Becoming CEO during a global pandemic

Updated: Sep 21, 2020

It’s been more than a year since writing my last blog post.

A lot has happened, and I feel the past 12 months have been deeply transformative, both professionally and personally.

Last year, I started the journey towards becoming a success and business coach, feeling called to follow my passion.

However, 2020 had other plans for me and, in January this year, I was elected by the board of directors to take over the role of Chief Executive Officer at my company.

I decided to accept this challenge with great excitement, as I believe the role of a CEO is really to empower and grow a high performing individuals, which is exactly what I believe my life purpose is about.

Little did I know that soon the pandemic would hit the World hard, causing us not only to work from home, but to completely redefine the role of a leader.

As I’m writing this post, my genuine intention is to share my experience, as I believe many people found themselves in a similar situation, feeling lost, lonely or simply exhausted.

As leaders, we don’t often share our feelings or allow ourselves to be vulnerable, while trying to project this image of keeping everything together at all times.

I could literally write a book about this experience so far, but, conscious of your time, I will try to summarise a few important learnings that might be beneficial to a more general audience:

A) You need to adapt your leadership style in a crisis situation

It’s funny to think about all the time I spent reading management and leadership books and attending courses.

It’s actually ironic because none of these books or courses ever talked about the role of a leader during a global crisis, and very few resources will actually focus on how to lead in a crisis situation.

No one was prepared to lead in the 2020 madness.

And no one certainly prepares you to take over a company and manage a global pandemic situation.

I saw very different approaches from different leaders, but what really helped me was to re-evaluate my leadership style and adapt it to the current situation.

In a “normal” situation, a new CEO has the time to settle in, spend time with the team and learn the company dynamics.

I did not have the privilege of that time.

Luckily, I was given a very precious piece of information from one of my mentors, very early in the first days.

He saw my struggle of balancing between making the right thing for the company and making the right thing for people in the organisation.

He shared with me an article written by Ben Horowitz (cofounder and general partner at the VC firm Andreessen Horowitz), which discussed the difference between a peacetime and a wartime CEO.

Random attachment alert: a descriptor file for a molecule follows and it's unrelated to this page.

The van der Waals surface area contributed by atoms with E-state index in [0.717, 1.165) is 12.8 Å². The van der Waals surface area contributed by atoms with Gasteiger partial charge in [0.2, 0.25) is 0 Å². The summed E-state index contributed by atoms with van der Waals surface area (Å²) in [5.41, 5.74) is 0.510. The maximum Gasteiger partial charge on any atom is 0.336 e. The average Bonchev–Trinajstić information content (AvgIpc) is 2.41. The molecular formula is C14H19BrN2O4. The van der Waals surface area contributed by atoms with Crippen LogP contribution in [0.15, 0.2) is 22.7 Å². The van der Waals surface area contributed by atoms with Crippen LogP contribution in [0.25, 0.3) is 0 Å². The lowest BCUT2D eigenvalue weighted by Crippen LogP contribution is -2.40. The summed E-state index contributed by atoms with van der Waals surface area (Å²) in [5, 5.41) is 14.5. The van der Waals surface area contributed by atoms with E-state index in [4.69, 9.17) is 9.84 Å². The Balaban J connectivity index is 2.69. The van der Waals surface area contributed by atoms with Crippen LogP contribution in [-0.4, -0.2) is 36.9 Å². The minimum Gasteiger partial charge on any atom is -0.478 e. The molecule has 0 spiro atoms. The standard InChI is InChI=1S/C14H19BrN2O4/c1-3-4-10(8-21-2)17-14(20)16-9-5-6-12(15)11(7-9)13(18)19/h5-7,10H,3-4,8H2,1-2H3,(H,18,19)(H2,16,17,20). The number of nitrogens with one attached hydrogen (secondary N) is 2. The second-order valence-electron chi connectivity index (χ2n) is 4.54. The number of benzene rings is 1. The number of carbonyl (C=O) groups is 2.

Peacetime and wartime require radically different management styles. Interestingly, most management books describe peacetime CEO techniques while very few describe wartime.

This was game changing, as it allowed me to have the permission to focus entirely on the company survival for a period of time, re-evaluating if our company strategy and current team was the best one to serve us at this stage.

I had to take some difficult decisions quickly, re-focusing the company efforts onto new projects, as well as accelerate the implementation of the company pipeline.

I had to let go of team members.

I focused on our customers, their needs, their desires and struggles.

I obsessively researched our industry, to find new needs we could solve in the market.

Looking backwards now, these were all wise decisions, which are leading us to having strong fundamentals today.

Today, my focus is progressively shifting mostly into empowering leaders in the organisation, improving our company culture and motivation, as well as developing strong revenue driven projects/processes.

B) No one has the perfect answer or solution, and neither do you

As a leader, you have to take fast decisions, and you need to be accountable for them.

In a crisis time, you’ll need to take VERY fast decisions.

You will not have enough information’s most of the time.

I’ve always been kind of a control freak; all my business decisions have been backed by strong data and analysis, minimising potential risks.

I did not have that privilege this time.

I had to balance my desire to have enough data with the urgency of critical decision making.

I had to let go of the illusion of control towards listening more to my intuition, based on my experience and past situations.